Most excellent. I'm going to presume you'll not go stalking me? I've met a whole bunch of Slashdotters (well, at least a couple dozen) in real life and none of them have yet stalked me or harassed me. In fact, we got along quite well. I see you have me on your "foes" list. I don't mind that, that doesn't bother me at all.
Nah, I don't care who you are -- only if you're persuasive or not. Apparently, at some point in the past I found you to be offensively unpersuasive...
Let me try this and we'll see where it goes. I might as well at least demonstrate that I don't pull numbers out of my ass. I don't know when you where in the industry last but, here's a citation for that figure that I gave you about striping and the value of it: https://www.fhwa.dot.gov/publi...
Ah, that article talks about rural two-lane roads, arterials, freeways, and interstates. Urban collector and local streets are conspicuous by their absence from the article (rural collectors are mentioned, and local streets are mentioned only once to note that they're omitted from a chart).
That's some overzealous marking - and check the signage around Atlanta (around the 285 as I recall?) where they've got signs for everything. Some of them don't even make sense! In the days before GPS was ubiquitous, I once followed seemingly every sign in the area (on and around that bypass) to find a suburb that began with an M... It wasn't Marietta, I know where that is and I remember the name. I followed them all... I turns out, When I wasn't on the bypass, I was missing the correct options to take.
Morrow or Mableton, maybe?
Anyway, I'm from Metro Atlanta and don't get down to the coast very much, so I don't know about the excessive signage on I-95. I certainly know about how the signage stops being adequate when you get off the interstate, but I can't think of any that's wrong on it. I wish you were more specific in that example (and also that you had an example of excessive striping near Atlanta -- or alternatively, a Google Maps link of your example off I-95 so I could see what you're talking about).
Back on topic: it seems to me that the UK's strategy here is to remove striping on the roads that are the least like the ones your link addresses, urban collectors and local streets. In terms of Panama City Beach, think of applying it to places like Front Beach Road -- the part where all the tourist trap stuff is, that's too choked with pedestrians for traffic to move fast anyway -- not US 98 and not highway 30 outside of town. Or for perhaps a better example, whatever streets constitute "downtown" in Panama City itself, assuming it has a downtown.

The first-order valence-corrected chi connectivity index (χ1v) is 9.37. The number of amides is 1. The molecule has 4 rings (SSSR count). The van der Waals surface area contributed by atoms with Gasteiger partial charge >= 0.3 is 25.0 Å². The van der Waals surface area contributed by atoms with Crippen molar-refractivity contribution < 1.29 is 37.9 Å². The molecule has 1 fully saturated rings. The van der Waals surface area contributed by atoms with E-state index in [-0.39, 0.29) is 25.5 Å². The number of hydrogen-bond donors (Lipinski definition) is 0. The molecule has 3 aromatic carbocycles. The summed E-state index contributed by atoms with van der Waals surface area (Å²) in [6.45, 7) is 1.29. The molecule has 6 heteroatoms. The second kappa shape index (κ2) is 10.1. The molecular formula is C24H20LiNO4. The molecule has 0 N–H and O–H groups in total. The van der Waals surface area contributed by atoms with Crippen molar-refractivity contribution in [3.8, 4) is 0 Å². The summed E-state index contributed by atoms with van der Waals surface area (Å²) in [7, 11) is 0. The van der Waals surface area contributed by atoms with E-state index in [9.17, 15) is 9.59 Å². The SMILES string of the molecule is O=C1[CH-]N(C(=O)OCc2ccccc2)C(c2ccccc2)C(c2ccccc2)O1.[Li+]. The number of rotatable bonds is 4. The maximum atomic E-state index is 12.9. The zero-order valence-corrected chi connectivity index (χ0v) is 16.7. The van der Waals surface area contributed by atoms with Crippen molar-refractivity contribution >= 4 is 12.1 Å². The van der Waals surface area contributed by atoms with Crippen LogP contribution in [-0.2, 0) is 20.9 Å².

Or in terms of Atlanta, think of applying it to Peachtree Street in Midtown or Downtown, but not a road like Northside Drive (which, as you can see, is so pedestrian-unfriendly that they have Jersey barriers to keep people from trying to cross).
I bought a Kindle Paperwhite used, from a friend of mine, and it's been great -- quite an amazing device, really. But I was disappointed (not hugely, just a twinge) that it didn't come with audio features; I had hoped it would be my car audiobook player as well as book replacement -- hadn't researched enough, and it hadn't occurred to me that they would have removed such a good feature.
The poor climate may been one of many factors contributing to societal changes of the era, including widespread crop failures and famines in Central Asia that may have triggered migrations from the area to China and Eastern Europe, thus helping spread an episode of plague (depicted in this 15th century painting) that originated there.
Famine and plague, caused by extreme cold, illustrating starkly that cooling is a far greater threat to human survival than climate warming. Meanwhile, the Medieval Warm Period saw a flourishing of American Indian culture in the American southwest.
So why do our modern climate doom-sayers fear warming so much, when there is no data to justify that fear, and plenty of data to suggest otherwise.
Sadly he's probably correct, divide the globe into 5 degree cells, run a hundred calculations on each cell for a half hour time slice, keep going for a 30 year simulation and the round-off error alone would make the results less reliable than a one line simple model. Monckton et. al. said pretty much the same thing.
10.0 times 0.1 is hardly ever 1.0.